24. Best Worldbuilding/Most Vivid Setting You Read This Year?

I’ll Give You The Sun by Jandy Nelson

25. Book That Put A Smile On Your Face/Was The Most FUN To Read?

26. Book That Made You Cry Or Nearly Cry in 2015?

Quite a few, but notably Fairest by Marissa Mayer.

27. Hidden Gem Of The Year?

Sharing Space by Nina Perez.

28. Book That Crushed Your Soul?

Fairest by Marissa Mayer

29. Most Unique Book You Read In 2015?

 

30. Book That Made You The Most Mad (doesn’t necessarily mean you didn’t like it)?

book-blogging

1. New favorite book blog you discovered in 2015?

2. Favorite review that you wrote in 2015?

First look at Blue-Eyed Stranger at Heroes and Heartbreakers.

3. Best discussion/non-review post you had on your blog?

Also at Heroes and Heartbreakers — the piece on love and ownership in Madeline Hunter’s medievals.

4. Best event that you participated in (author signings, festivals, virtual events, memes, etc.)?

I know I’ve done some fun stuff on twitter, but it all completely escapes me. :-(

5. Best moment of bookish/blogging life in 2015?

All the support I got after leaving Dear Author.

6. Most challenging thing about blogging or your reading life this year?

Being too depressed to read or blog.

7. Most Popular Post This Year On Your Blog (whether it be by comments or views)?

All the meta posts about disclosure. :-(

8. Post You Wished Got A Little More Love?

None, this year, which is kind of nice. Though also reflects that I haven’t been blogging that much, I guess.

9. Best bookish discovery (book related sites, book stores, etc.)?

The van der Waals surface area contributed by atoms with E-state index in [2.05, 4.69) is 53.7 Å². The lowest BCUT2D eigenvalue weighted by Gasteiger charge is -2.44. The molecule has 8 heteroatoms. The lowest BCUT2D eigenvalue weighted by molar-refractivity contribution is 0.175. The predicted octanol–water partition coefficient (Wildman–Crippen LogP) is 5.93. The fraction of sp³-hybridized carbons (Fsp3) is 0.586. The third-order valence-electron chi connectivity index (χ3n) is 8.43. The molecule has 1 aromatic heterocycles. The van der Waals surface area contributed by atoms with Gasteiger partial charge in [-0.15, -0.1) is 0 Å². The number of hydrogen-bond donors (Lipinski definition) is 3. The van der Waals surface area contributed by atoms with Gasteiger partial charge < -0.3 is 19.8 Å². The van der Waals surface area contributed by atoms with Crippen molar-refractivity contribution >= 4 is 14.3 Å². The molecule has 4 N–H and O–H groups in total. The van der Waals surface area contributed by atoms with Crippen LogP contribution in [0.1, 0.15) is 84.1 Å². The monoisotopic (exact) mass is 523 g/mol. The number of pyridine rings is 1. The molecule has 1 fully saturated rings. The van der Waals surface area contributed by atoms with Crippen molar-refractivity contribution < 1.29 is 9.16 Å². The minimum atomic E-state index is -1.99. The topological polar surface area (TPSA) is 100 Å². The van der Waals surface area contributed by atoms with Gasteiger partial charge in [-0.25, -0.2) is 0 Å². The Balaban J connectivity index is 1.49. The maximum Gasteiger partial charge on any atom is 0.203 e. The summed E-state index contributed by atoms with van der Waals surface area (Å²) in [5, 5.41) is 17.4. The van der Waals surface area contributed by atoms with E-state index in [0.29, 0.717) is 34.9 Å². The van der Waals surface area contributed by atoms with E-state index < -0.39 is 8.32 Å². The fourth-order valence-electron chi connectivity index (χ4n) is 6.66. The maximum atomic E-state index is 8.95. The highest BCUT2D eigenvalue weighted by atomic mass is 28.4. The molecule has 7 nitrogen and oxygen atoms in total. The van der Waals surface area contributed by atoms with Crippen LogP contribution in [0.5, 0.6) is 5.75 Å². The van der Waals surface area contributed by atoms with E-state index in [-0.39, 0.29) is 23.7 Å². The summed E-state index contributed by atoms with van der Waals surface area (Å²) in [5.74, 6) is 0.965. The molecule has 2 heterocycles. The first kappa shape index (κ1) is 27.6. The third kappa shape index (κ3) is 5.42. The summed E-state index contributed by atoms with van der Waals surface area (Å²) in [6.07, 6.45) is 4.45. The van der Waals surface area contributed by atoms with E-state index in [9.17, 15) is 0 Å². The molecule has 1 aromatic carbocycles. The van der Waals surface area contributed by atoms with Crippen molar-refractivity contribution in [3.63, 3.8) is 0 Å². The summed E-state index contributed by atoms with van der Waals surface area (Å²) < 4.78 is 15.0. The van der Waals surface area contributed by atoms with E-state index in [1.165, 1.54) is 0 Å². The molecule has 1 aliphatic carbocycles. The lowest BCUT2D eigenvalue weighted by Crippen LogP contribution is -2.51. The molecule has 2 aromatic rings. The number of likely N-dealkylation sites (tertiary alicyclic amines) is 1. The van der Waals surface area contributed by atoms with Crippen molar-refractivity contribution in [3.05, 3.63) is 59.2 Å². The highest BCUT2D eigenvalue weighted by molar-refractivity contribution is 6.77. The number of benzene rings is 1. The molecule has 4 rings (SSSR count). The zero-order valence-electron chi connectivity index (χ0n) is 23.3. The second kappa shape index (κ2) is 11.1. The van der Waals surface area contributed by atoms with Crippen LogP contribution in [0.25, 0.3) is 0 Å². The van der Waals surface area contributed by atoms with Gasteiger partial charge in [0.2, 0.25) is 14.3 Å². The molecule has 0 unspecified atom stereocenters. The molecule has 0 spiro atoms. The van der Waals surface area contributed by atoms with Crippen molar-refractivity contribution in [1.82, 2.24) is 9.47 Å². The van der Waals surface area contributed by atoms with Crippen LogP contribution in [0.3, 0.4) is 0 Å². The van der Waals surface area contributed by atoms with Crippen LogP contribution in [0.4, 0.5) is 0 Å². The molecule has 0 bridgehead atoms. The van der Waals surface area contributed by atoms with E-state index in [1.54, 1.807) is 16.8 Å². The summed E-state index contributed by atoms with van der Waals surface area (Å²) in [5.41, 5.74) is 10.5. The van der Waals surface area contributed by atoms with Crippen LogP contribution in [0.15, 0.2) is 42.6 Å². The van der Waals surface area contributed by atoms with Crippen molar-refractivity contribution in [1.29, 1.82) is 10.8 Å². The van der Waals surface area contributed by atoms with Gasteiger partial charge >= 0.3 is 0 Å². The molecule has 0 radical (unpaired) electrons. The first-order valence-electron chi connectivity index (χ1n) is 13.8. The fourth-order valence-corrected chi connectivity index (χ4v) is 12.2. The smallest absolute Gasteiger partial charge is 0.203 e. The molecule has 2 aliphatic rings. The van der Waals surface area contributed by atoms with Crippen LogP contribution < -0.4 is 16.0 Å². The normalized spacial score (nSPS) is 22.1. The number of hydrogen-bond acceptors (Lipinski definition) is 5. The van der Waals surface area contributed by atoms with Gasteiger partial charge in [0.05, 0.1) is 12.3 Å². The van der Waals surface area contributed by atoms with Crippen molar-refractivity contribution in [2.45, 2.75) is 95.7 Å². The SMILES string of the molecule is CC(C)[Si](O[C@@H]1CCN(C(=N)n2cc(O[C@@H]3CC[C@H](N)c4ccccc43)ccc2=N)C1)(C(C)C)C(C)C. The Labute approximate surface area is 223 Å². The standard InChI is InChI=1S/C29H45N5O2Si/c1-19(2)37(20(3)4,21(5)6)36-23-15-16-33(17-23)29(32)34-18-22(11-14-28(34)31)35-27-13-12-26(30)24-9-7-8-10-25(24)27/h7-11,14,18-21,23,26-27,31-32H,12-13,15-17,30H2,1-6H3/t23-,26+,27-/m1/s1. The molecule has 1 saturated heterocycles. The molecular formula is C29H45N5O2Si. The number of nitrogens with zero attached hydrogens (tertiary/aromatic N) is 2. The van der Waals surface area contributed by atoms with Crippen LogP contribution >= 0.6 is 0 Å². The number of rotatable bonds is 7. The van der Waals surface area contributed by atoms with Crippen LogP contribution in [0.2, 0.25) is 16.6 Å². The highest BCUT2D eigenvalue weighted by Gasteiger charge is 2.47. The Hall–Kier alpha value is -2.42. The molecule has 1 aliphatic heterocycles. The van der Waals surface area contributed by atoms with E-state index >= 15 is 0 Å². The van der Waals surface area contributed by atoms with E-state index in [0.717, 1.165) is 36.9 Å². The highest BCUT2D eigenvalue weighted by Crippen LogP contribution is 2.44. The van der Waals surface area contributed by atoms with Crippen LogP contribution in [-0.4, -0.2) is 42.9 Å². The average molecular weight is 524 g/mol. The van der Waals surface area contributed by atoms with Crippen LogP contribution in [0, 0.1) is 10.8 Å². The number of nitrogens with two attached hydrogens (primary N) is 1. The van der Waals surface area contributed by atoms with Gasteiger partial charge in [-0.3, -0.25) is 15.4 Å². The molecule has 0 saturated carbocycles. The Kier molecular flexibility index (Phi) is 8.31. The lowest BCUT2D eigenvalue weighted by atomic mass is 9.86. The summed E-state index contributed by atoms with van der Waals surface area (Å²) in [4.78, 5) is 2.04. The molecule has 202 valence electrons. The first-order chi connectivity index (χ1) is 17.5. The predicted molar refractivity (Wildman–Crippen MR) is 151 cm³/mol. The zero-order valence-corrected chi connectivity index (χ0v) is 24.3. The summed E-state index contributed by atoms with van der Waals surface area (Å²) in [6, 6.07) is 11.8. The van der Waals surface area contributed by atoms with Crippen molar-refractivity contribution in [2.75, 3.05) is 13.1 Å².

10.  Did you complete any reading challenges or goals that you had set for yourself at the beginning of this year?

I completed the TBR challenge every month, and I believe kept to my personal rules each time!

looking-ahead-books-2015

1. One Book You Didn’t Get To In 2015 But Will Be Your Number 1 Priority in 2016?

Listen to the Moon by Rose Lerner. (This is technically a 2016 release, but I had an early ARC.)

2. Book You Are Most Anticipating For 2016 (non-debut)?

The next book in the Diviners series by Libba Bray.

3. 2016 Debut You Are Most Anticipating?

I don’t know of any.

 4. Series Ending/A Sequel You Are Most Anticipating in 2016?

The Raven King by Maggie Stiefvater. I think this is the end of the series, and I’m waiting to catch up when it’s all done.

5. One Thing You Hope To Accomplish Or Do In Your Reading/Blogging Life In 2016?

To read and write for fun and only do as much as I feel like doing.

6. A 2016 Release You’ve Already Read & Recommend To Everyone:

Haven’t read any yet.

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I’m Free!

After more than a year, I was feeling really burnt out with doing the m/m roundup, so I passed it on to another blogger. (She listed Alex Beecroft’s The Reluctant Berserker as one of her favorites of last year, so I think it’ll be in good hands!) I’ll still be writing for “Heroes and Heartbreakers” when I have a good idea for a post.

Basically this means I am totally free from having to care about new books anymore! Man, what a glorious feeling! Not that I won’t still be interested in some of them, but I can read completely by mood now.